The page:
WASHINGTON President Barack Obama on Saturday defended an interim deal with Iran to curb its nuclear program and, seeking to reassure Israel, pledged to step up sanctions or prepare for a potential military strike if Tehran fails to abide by the pact.
U.S. relations with Israel have been strained by the interim agreement, reached between Iran and major world powers including the United States, which was designed to halt advances in Iran's nuclear program and buy time for negotiations on a final settlement.
The United States says the agreement will give the international community time to see if Tehran is serious about curbing its nuclear ambitions, while providing some relief from sanctions that have crippled its economy.
Israel believes any sanctions relief is a dangerous gift to a country that threatens its very existence, and Israeli Prime Minister Benjamin Netanyahu has called the deal reached in Geneva a "historic mistake."
Obama, speaking at forum hosted by Haim Saban, a major political donor, made a point of referring to Netanyahu as "my friend Bibi," while acknowledging they occasionally had "significant tactical" disagreements.
Obama said the interim deal, negotiated with Iran by the United States, China, Russia, Britain, France and Germany, would provide space for a longer-ranging agreement to curb Iran's nuclear ambitions, which Tehran says are peaceful.
The president said he viewed the likelihood of a satisfactory "end state" as a 50/50 proposition, and repeated that all options remained on the table if Iran did not follow through with its obligations.
"If we cannot get the kind of comprehensive end state that satisfies us and the world community ... then the pressure that we've been applying on them and the options that I have made clear I can avail myself of, including a military option, is one that we would consider and prepare for," he said.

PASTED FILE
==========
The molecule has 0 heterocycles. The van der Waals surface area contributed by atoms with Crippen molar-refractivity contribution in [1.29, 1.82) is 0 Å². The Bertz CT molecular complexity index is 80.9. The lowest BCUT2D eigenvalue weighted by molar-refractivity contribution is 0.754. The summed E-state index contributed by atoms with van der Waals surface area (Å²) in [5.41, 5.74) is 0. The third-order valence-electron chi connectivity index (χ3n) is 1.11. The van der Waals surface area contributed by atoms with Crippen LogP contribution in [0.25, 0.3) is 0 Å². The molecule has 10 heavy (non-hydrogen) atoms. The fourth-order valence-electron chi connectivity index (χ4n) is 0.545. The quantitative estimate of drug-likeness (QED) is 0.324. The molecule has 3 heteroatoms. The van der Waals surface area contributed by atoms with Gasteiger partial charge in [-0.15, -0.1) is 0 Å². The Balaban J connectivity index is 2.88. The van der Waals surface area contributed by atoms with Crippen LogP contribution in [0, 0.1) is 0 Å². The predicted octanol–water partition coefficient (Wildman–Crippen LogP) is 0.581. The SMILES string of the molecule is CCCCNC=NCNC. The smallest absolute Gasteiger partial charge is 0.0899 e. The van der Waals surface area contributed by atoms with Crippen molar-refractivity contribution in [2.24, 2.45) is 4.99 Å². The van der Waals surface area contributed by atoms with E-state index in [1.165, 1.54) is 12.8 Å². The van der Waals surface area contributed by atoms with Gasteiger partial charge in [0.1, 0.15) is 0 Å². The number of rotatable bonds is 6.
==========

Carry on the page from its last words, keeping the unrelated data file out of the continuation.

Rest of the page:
Obama said it was unrealistic to believe that Iran would halt and dismantle its nuclear program if the sanctions regime were strengthened and talks were not given a chance to succeed.
"One can envision an ideal world in which Iran said, 'We'll destroy every element and facility and you name it, it's all gone.' I can envision a world which Congress passed every one of my bills that I put forward. I mean, there are a lot of things that I can envision that would be wonderful," he said to laughter from the audience.
"But precisely because we don't trust the nature of the Iranian regime, I think that we have to be more realistic and ask ourselves: What puts us in a strong position to assure ourselves that Iran's not having a nuclear weapon ... what is required to accomplish that and how does that compare to other options that we might take?"
BACK AND FORTH WITH ISRAEL
Israeli Strategic Affairs Minister Yuval Steinitz, in reaction to Obama's remarks, said the two countries needed to resolve their differences on the issue.
"It must be made clear: In the final agreement, Iran must not have the capability to produce nuclear weapons. In order to ensure this, Iran must not have any capability to enrich uranium or to produce plutonium," Steinitz said.